Sunday, March 03, 2013

Ikhwan phobia: Truths and myths

When Imam Hassan Al-Banna, founder of the Egyptian Muslim Brotherhood (Al-Ikhwan), met with late King Abdulaziz Al-Saud during the Haj of 1948, he asked for permission to open a charter of his organization in the Holy Land. King Abdulaziz told him: In Saudi Arabia we are all Ikhwan, and I am their head.

What he meant was that the Saudi version of Muslim Ikhwan, which preceded any similar movement and concept in the Arab world, was already in place. It was also a diplomatic way of saying no to the establishment of political Islam in Saudi Arabia.

The Society of the Muslim Brothers (MB) that started in 1928 as a purely Islamic social organization in an increasingly Westernized Egypt, then a British colony, later took on politics as well. By the end of World War II, the MB had an estimated two million members. Its ideas gained supporters throughout the Arab world and influenced other Islamist groups with its “model of political activism combined with Islamic charity work.” Today, it is the most influential and one of the largest Islamic movements and political opposition organizations in the Arab world.

According to Wikipedia, the Muslim Brotherhood started as a religious social organization; preaching Islam, teaching the illiterate, setting up hospitals, and even launching commercial enterprises. But in 1936, it began to oppose British rule in Egypt. The Brotherhood’s stated goal is to instill the Holy Qur’an and Sunnah, the sayings and traditions of the Prophet (peace be upon him), as the “sole reference point for ...ordering the life of the Muslim family, individual, community ... and state.”

The movement officially opposes violent means to achieve its goals, although it, at one time, encompassed a paramilitary wing and its members were involved in the assassination of political opponents, notably Egyptian Prime Minister Mahmoud Al-Nukrashi Pasha.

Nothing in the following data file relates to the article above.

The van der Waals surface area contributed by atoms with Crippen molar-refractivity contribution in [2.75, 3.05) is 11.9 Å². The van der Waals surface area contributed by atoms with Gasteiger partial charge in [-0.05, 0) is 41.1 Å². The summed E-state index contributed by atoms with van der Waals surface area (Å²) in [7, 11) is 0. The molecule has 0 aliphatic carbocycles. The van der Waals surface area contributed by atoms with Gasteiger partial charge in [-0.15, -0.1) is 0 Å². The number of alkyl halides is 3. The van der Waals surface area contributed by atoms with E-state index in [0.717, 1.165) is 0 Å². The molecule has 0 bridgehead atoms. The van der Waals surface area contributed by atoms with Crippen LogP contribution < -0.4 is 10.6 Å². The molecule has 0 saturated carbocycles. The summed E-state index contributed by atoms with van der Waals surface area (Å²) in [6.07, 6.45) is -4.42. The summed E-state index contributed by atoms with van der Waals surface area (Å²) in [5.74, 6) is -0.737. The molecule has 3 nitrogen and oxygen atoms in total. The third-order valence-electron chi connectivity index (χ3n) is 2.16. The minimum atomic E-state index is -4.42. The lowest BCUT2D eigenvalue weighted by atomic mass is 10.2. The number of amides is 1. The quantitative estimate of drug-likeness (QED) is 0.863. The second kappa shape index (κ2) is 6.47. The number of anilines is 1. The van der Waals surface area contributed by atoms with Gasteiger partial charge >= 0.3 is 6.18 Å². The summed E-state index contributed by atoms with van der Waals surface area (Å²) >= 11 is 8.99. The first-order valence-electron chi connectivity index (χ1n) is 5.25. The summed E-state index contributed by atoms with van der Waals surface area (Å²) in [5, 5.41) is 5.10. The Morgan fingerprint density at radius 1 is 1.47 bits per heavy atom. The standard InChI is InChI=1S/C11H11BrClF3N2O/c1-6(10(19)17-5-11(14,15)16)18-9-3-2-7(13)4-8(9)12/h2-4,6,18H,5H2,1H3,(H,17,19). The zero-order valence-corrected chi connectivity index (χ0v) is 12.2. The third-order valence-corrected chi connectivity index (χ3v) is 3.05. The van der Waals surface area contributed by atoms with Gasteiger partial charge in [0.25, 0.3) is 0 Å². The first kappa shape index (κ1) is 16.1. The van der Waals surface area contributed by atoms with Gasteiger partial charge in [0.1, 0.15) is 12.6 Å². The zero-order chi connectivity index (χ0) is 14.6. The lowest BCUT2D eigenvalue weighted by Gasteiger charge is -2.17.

Th Egyptian government, under King Farouk, dissolved the organization and arrested its members after the Arab defeat in the first Arab-Israeli war of 1948. The Ikhwan fought bravely in that war, and shared with the Free Officers, led by Gamal Abdel Nasser, a resentment toward weak and inefficient Arab governments and armies. Therefore, the MB supported the military coup of 1952, but after its members were accused of the attempted assassination of Nasser in 1954, the organization was once again banned and repressed. They were suppressed in other Arab countries as well and many were killed in Syrian President Hafiz Al-Assad’s Hama massacre in 1982.

The MB is financed by membership fees. Some of these contributions come from members working in oil-rich countries. Saudi Arabia, Kuwait and the United Arab Emirates provided safe havens to Ikhwans escaping Nasser’s crackdown. Because many were highly educated, they were given prominent positions in institutions of general education, media and Islamic teaching. A good number of them were influential in establishing religious colleges and designing school curriculum.

Today, after 84 years in the shadows, prisons or underground, the Ikhwans are finally in the driving seat. After prevailing in Turkey, Sudan, Yemen and Gaza, the MB and its affiliates have won executive and/or parliamentary elections in Tunisia, Morocco, Egypt, Jordan, Libya and Kuwait.

This creates great opportunities and challenges. The Ikhwan can finally deliver what they have promised if they rule in the Islamic spirit of good governance. However, while their supporters are in the millions and are well organized and strong, their many well-supported rivals are also united and determined to see the MB experiment fail. Their adversaries include local and international opponents of Islamic rule and those who doubt the Ikhwan’s intentions.

So now is the prefect time for MB parties to prove themselves worthy of people’s great expectations and to disprove the accusations of their detractors. These accusations include that the MB favors a Taliban-like rule and has  a hidden agenda to activate sleeping cells, topple Gulf regimes and extend the MB system to include the rest of the Muslim world.

If the MB succeed, they may, once and for all, put an end to Ikhwan phobia and Ikhwan bashing. That would be good for them, for their countries, for Islam—and for the rest of us.

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